"I see people leaving food, papers with their requests and even gold by the tomb. With this they hope that they have done a good deed, and that God will answer their requests."

Such a scornful attitude by more educated Egyptians towards this tradition is quite common. In fact, for centuries representatives of orthodox Islam, such as the Azhar sheikhs, have been trying to discourage these visits.

"Visiting shrines is not an Islamic ritual. There is nothing in the Holy Quran or the Sunna that encourages people to visit shrines to get blessing. The people buried there were human beings and we can be as good as they were," Soad Saleh, professor of Jurisprudence at Al Azhar University said.

Since the enshrined saints are good examples for Muslims to follow and they were special people, people's visits to their shrines should only be for the purpose of praying for them. However, leaving money (nozoor), jewelry or paper with their wishes is not acceptable at all in Islam, Saleh explained.

However, those who go to shrines do not think that what they are doing is wrong or against Islam. Saleh thinks it is the role of the religious people to make people aware of the fact that such practices are not Islamic.

"Since I was brought up on the tradition of going to shrines, I do not think it is wrong. Several times I requested some wishes from Al Sayyeda Aisha and my wishes came true, so I keep on coming back," Nadia said.

Despite the weight of official disapproval, these visits continue as women go to ask for help in their daily lives. Requests to the saints vary from asking for forgiveness to personal wishes.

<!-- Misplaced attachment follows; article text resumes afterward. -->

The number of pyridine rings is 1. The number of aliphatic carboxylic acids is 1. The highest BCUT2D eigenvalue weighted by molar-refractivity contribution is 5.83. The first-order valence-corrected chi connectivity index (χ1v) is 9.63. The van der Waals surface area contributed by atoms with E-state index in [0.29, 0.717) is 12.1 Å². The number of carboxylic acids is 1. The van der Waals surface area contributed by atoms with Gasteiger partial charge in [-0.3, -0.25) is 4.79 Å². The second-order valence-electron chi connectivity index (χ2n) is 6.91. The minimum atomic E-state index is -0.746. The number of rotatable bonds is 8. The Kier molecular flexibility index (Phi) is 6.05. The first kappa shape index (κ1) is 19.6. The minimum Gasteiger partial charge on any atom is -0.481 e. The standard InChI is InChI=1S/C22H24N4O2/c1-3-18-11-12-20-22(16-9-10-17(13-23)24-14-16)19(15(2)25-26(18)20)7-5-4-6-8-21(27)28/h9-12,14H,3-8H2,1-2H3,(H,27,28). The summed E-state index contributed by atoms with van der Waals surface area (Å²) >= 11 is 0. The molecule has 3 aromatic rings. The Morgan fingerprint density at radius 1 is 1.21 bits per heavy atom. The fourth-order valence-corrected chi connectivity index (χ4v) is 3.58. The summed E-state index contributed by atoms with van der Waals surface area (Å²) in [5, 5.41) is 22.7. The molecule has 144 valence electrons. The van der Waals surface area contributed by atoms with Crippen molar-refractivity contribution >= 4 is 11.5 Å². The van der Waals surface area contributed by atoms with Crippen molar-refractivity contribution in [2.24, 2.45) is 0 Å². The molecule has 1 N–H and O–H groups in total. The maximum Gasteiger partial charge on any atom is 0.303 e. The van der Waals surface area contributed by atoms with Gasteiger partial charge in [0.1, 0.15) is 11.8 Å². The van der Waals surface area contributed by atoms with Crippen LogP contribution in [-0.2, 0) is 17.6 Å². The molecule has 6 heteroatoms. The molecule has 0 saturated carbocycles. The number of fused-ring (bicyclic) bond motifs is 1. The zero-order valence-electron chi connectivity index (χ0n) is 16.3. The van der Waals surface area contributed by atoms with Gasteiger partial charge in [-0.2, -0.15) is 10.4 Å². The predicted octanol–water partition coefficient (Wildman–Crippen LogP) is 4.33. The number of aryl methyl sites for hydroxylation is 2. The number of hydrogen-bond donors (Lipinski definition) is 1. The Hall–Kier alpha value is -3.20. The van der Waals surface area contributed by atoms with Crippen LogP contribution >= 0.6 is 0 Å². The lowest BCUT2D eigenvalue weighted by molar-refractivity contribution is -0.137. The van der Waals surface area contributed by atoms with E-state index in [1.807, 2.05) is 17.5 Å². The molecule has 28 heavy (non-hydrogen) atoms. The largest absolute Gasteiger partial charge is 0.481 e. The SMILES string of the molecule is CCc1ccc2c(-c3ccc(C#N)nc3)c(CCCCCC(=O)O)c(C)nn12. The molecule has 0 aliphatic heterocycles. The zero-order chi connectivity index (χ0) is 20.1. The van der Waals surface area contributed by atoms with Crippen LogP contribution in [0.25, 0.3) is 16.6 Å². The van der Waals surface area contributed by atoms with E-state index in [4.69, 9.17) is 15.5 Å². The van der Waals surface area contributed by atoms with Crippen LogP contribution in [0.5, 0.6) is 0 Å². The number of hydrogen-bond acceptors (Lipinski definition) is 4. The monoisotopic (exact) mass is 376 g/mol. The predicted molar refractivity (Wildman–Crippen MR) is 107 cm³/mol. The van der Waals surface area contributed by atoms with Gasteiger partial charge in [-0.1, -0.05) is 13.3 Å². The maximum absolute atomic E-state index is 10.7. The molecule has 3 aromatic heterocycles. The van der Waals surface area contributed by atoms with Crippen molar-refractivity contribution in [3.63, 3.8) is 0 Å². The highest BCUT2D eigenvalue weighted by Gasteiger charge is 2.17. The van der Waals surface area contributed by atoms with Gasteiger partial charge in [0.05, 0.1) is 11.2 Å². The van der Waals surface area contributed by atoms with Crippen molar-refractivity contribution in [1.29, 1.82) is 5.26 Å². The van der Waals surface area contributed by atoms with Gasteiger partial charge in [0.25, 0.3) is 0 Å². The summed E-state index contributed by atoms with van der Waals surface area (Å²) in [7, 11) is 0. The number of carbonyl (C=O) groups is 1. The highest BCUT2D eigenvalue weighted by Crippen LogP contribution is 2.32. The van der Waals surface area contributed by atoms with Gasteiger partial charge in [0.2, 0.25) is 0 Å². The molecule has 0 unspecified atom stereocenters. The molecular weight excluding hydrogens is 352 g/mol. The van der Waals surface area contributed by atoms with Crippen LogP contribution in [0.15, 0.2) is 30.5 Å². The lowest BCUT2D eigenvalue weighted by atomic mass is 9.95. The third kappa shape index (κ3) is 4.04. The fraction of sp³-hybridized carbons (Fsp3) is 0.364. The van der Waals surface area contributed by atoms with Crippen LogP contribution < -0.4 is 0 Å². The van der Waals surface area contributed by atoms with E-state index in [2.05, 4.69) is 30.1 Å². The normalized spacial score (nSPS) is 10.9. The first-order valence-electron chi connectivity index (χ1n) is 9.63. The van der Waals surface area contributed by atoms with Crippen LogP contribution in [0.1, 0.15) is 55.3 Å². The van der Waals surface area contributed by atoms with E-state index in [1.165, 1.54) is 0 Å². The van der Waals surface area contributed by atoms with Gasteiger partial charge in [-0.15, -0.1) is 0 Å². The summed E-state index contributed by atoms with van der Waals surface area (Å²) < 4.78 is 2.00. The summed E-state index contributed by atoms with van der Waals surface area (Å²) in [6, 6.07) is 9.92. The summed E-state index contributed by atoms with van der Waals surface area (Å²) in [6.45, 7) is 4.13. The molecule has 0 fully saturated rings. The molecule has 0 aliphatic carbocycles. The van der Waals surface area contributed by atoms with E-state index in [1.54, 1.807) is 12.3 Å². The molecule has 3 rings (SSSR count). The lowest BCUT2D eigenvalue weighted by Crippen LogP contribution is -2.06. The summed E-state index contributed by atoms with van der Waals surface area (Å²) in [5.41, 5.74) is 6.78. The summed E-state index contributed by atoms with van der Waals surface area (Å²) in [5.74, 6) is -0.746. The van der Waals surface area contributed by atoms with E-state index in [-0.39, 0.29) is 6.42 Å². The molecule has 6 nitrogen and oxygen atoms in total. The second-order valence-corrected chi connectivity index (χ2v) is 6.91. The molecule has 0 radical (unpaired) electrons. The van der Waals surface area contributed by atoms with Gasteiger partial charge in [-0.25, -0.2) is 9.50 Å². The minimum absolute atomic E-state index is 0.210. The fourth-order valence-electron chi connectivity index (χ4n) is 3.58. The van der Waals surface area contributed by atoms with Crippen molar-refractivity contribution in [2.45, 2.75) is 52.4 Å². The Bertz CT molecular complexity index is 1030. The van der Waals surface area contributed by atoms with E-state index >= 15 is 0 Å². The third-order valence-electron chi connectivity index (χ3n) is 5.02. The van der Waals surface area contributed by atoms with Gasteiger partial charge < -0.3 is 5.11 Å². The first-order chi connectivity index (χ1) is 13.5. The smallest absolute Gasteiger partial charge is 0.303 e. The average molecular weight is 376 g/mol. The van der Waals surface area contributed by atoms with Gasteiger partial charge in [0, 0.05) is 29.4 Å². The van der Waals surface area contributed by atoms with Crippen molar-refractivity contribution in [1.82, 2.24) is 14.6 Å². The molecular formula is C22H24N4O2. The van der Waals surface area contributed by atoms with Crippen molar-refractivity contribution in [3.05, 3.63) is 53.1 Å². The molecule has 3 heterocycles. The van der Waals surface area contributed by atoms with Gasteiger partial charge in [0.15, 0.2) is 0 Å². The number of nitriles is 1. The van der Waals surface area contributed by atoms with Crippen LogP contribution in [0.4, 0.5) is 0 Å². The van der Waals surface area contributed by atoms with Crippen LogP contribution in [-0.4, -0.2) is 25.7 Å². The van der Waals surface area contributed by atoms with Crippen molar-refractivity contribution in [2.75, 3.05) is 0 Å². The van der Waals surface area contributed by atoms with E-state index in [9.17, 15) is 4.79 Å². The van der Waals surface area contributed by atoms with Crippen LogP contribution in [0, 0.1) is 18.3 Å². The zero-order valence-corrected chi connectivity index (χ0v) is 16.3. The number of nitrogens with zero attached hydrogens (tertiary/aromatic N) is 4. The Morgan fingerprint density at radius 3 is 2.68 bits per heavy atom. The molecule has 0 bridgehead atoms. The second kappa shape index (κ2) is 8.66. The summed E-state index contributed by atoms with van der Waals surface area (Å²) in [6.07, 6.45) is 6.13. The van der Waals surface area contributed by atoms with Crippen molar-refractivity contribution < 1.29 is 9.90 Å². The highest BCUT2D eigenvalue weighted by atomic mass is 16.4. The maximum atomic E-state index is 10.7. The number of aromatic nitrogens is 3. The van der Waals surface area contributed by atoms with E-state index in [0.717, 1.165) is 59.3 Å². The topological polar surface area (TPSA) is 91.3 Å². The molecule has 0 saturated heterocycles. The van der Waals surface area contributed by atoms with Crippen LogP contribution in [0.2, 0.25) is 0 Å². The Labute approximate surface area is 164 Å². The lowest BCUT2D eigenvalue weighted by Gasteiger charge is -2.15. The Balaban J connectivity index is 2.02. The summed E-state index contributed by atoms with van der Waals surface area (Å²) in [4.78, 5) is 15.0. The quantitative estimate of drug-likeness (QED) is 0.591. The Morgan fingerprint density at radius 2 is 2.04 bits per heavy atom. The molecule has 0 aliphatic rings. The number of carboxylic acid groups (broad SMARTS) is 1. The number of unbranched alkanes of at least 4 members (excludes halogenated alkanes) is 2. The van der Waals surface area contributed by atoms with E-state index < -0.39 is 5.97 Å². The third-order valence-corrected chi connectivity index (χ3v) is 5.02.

"I know women who cannot have a baby, [so they] visit the shrines, leave gold bracelets and necklaces and ask Sayyeda Aisha to help them," said Madiha Al Safty, a sociologist at the American University in Cairo.

Safty also explains that the tradition of visiting shrines is not limited to just the poor and needy, but cuts through all economic classes.

"I have seen very rich people visit these shrines. Some of whom are belly dancers and actresses," she said.

One of the problematic details of these shrines is that no one is actually positive that these figures are really buried there. The head of Hussein is supposedly buried in the Sayyedna Hussein mosque in Cairo, but some say it is in Damascus or even Iraq.

While Nadia is visiting the shrines of these holy women in Cairo, elsewhere in the region there are many women performing the same rituals and visiting tombs supposedly of the same women, but in Syria and Iraq.